Last week the Daily Mail published an article claiming that “a fifth of 800 primary schools now list the hijab in their uniform policy” with Muslim feminists advocating for a hijab ban in primary schools and suggesting that it should be “fiercely resisted”.
Let’s keep things in proportion – the 2011 census highlights that Muslims make up only 5% of the population in Britain. One fifth of 800 primary schools whose websites’ uniform policy was checked would equate to 160 primary schools listing hijab in their uniform policy. With 22,821 schools in Britain, we have no concrete figures that suggest how many girls of primary school age wear the hijab. This discussion is important but the way in which it has been framed, particularly in our current climate where everyone seems to be obsessed with talking about Muslims and our problems, presenting statistics in a sensationalised way is unhelpful.
Muslim feminists have objected against girls wearing the hijab arguing that it sexualises them. As a Muslim woman and a feminist, I wholeheartedly agree. The hijab is mainly worn by Muslim women for religious purposes; sometimes the choice is personal and at other times, it’s political. Among Islamic scholars and Muslims, there seems to be a consensus that the purpose of the hijab is to conceal a woman’s sexuality and is only a requirement once a girl reaches the age of puberty. By placing a garment which is used to conceal the sexual appeal of women on prepubescent girls, we are sending the message that their bodies are sexually appealing to men.
For many Muslims, the hijab is not just a religious garment. In some communities, it may be expected of young girls to wear the hijab as part of their cultural tradition, for others it is a way of encouraging their daughters to embrace their faith. We cannot expect parents who have encouraged their daughters to wear the hijab to suddenly stop this practice without making aconscious shift in their cultural attitudes towards girls and women. The hijab holds a significant religious value amongmany Musl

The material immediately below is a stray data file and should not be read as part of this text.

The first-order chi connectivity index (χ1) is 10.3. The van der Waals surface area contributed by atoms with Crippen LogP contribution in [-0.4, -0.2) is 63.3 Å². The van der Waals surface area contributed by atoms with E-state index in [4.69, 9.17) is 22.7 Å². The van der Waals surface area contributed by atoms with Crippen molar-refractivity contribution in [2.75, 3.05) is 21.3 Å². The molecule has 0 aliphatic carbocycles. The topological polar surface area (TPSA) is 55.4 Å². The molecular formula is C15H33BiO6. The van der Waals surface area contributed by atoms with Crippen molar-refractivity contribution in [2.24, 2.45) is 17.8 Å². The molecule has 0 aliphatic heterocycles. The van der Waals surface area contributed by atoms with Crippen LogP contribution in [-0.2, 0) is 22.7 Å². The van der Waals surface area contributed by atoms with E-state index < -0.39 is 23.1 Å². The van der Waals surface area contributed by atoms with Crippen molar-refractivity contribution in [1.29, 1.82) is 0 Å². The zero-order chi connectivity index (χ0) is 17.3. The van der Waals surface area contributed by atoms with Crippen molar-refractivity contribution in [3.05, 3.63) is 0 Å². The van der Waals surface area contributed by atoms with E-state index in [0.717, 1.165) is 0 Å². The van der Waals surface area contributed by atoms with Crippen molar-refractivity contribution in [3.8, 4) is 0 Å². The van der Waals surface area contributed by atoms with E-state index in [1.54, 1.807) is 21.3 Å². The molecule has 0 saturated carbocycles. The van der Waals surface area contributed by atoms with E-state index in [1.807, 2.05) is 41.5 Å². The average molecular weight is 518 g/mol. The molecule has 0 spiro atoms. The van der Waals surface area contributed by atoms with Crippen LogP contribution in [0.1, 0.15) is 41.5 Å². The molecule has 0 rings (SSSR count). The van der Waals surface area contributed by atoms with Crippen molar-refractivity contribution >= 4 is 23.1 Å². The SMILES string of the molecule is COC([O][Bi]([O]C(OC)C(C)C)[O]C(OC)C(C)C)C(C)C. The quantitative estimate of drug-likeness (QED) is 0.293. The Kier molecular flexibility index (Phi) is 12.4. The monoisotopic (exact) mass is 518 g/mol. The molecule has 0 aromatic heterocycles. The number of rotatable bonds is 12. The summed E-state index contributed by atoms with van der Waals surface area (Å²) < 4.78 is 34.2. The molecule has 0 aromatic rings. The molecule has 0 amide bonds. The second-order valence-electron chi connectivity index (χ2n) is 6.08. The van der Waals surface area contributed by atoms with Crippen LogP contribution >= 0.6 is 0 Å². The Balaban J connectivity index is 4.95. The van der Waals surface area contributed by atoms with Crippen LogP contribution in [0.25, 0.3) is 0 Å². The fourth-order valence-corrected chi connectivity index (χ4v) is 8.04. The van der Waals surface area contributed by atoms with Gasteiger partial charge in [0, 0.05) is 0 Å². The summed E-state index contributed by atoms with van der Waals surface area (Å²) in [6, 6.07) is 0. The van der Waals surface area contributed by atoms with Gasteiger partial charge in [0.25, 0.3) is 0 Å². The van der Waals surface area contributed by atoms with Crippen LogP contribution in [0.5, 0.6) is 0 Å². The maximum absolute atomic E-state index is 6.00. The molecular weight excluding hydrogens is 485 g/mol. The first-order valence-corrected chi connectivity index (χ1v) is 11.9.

Indeed, this discussion has given a platform for people to express Islamophobic views. Lord Carey, the former Archbishop of Canterbury stated that he is “against the wearing of hijabs altogether” as he believes that “we are in a secular western country largely influenced by the Christian faith.”. This conflation of a woman’s choice to wear the hijab with primary schoolgirls wearing the hijab, out of cultural expectations, impl
As someone who wears the hijab, I do not believe it to be oppressive. When a woman actively makes an informed choice to wear the hijab, it can be liberating in many ways. For a child who has yet to comprehend the religious and historical context behind the hijab, as well as its cultural and social significance, it is oppressive. Psychologically, it is concerning as it encourages young girls to maintain the appearance of a woman and carry the burden that comes with being a woman in our society before they’ve even understood what it means. It signals that young girls’ bodies are merely sexual objects of male desire resulting in them viewing themselves through the eyes of men and indirectly sends the message that girls should be held responsible for unwanted sexual advances. But this is just one of the many ways in which the oppression of women presents itself in the lives of girls from an early age. There is no denying that sexist and misogynistic attitudes are present within Muslim communities and driven by patriarchy. Whether intentionally or not, it is these attitudes that act as a catalyst for parents who encourage their daughters to wear the hijab. By placing a ban on the hijab in primary schools and dealing with this issue in isolation without making room for a wider discussion about the rights of girls and women, we risk ignoring the root cause of the problem.
We should encourage more open avenues to discourage the trend of young girls wearing the hijab but turning to the right-wing media to voice our concerns under dramatic headlines is not one of them. Banning the hijab outright in schools is counterproductive and will only be met by resistance. Ultimately, this discussion needs to be led by Muslim women and we must begin by encouraging a change in cultural misogynistic attitudes towards girls and women as objects of sexual desire.